Your newsletters could contain the latest update from your blog, curated content from around the web, a message from the founder or CEO, an event announcement, or all of the above. This is your chance to get creative and reach out to members on a deeper level.
2. Email List Building — How Should You Grow and Segment Your Lists?
Many membership businesses are built on content in such a way that lends itself to having a large email list built-in; members are automatically put on it when they sign up.
But for the majority of businesses, you’ll have to build a list from scratch or close to it.
You want to start by created different email segments.
The easiest place to begin is with your current email list, whether that’s 5, 50 or 500 people.
Segment based on things like:
- Local demographics — For example, you might send local event promotions to only those who live within 50 miles of the event.
- Purchase history — Members that have already purchased a product or subscribed to a service (or both) will most likely want to receive promotional emails about new product updates, feature releases or discounts.
- Content relevance — If you already have content or newsletters that might target certain member levels or subscribers (those who signed up for your blog, for example), put them in a list.
- Job title — Curating content for specific types of people is a solid idea. Are some of your members CEOs? CIOs? Small business owners? Stay at home parents? Segment and send them personalized content.
- Opt-ins — If someone signed up to receive specific content from you, make sure they get that content (and only that content).
There are probably hundreds of ways to segment email lists based on the types of members you want to market to, so be creative with it.
Once you have your current list segmented you can look for ways to grow your list.
The key to growth is creating opportunities for opt-ins wherever you can.
This might include things like:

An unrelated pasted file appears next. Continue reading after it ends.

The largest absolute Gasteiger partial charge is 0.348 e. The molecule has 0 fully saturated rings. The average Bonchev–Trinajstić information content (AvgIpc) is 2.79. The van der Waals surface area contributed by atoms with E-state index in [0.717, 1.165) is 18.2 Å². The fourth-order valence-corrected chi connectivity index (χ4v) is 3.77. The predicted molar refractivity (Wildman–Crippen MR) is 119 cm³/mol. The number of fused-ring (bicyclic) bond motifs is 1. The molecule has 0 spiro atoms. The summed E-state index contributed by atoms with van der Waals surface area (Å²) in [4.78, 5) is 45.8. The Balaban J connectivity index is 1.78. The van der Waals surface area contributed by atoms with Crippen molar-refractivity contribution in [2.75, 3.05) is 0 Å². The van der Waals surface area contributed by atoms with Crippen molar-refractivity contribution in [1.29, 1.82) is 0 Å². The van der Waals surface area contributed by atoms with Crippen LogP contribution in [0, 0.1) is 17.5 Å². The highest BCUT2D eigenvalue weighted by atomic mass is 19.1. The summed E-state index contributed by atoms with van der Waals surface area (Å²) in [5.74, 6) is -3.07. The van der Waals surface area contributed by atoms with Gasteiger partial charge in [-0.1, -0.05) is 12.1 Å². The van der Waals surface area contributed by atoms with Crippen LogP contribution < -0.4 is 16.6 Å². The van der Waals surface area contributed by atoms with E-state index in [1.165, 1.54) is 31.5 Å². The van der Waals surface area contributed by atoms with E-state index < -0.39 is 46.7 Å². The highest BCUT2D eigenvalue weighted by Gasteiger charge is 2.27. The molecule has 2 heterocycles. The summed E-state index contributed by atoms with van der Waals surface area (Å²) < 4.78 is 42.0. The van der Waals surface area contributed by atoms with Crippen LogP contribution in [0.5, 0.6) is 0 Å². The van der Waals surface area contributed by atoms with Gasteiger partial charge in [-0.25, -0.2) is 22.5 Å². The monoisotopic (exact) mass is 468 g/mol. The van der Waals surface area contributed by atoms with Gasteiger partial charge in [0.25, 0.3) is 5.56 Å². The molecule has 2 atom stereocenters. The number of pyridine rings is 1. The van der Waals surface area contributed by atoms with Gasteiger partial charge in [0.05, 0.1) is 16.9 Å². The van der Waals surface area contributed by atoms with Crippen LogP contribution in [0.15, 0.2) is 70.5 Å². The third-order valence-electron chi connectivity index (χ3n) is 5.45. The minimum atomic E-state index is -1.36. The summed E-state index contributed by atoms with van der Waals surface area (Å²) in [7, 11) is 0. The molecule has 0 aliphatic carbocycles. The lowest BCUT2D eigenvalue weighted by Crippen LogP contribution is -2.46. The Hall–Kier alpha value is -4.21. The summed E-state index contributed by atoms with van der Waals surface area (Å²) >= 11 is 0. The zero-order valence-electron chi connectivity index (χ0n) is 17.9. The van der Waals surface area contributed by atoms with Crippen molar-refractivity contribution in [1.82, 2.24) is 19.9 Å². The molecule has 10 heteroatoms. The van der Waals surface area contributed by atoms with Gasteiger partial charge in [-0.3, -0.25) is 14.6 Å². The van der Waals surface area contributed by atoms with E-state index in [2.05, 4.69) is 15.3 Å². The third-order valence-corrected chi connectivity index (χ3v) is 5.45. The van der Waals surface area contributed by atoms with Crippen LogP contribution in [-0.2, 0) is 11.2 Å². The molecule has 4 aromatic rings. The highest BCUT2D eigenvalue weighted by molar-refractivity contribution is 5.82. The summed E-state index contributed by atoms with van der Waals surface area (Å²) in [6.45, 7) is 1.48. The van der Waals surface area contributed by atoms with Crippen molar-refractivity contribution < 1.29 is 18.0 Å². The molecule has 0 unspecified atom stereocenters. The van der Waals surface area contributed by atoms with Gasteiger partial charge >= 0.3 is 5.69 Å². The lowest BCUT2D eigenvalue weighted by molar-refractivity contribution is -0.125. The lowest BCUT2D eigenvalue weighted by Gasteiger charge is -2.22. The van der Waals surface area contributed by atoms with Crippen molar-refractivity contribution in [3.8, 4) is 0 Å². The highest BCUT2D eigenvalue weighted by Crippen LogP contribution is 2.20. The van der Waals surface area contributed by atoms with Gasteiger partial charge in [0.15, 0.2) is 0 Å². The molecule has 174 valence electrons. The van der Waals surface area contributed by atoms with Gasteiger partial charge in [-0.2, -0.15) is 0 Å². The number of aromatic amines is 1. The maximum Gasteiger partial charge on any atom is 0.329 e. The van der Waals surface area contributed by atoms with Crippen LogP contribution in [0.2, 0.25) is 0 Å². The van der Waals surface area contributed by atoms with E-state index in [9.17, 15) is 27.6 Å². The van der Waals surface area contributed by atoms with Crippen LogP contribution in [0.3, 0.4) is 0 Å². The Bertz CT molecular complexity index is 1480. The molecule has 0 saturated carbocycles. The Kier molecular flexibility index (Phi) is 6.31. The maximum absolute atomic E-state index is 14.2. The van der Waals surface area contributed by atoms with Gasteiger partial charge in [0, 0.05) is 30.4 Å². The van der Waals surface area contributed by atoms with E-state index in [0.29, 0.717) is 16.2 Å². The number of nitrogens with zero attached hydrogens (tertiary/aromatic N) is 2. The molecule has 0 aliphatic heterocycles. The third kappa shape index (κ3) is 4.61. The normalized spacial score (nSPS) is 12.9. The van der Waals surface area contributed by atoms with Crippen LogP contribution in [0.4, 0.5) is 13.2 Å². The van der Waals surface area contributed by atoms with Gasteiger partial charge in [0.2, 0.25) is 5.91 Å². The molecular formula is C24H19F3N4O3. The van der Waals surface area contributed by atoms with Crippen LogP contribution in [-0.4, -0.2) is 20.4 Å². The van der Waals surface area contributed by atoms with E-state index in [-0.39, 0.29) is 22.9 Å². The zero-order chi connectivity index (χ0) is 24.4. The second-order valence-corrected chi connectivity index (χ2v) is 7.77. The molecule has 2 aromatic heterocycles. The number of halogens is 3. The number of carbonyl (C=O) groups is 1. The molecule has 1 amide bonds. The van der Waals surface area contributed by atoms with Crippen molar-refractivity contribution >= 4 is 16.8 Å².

CTAs. Even if they’re not members, they might still sign up to receive your newsletter if your content is truly worthwhile. This is a great lead nurturing opportunity. Even something like a sign up for new feature news (“Keep me posted”) will bring in new members.
Giveaways. Offer a free trial (if you don’t have one) or an extended trial or free membership for a year. Or maybe you give away access to free features, some swag from your store, or a free online course. Put a pop-up on your website and market on social media.
Lead magnets. Have a blog? Add some additional content to capture emails. Guides, resources, checklists… these are not only beneficial for your members or potential members, but they provide an easy way to grow your list. You could also add an email drip course to your website as a lead magnet, or other types of lead generating pop-ups around your site.
Referrals. If you want to grow your list, just ask. Send out a promotional email to your current list that asks for referrals (and offer a discount to those that refer). Many email automation tools will let you include a “Forward to Friend” link in your email.
Once you start growing your list, make sure you’re regularly creating content to send to each segment. Be consistent and you should see some decent list growth.
3. Email Automation Tools — What’s the Best Email Marketing Solution?
Using an email marketing automation tool is a huge time saver. Beyond that, most services will provide design templates (for those that have no idea how to make a pretty email) and other services that will help you refine your process.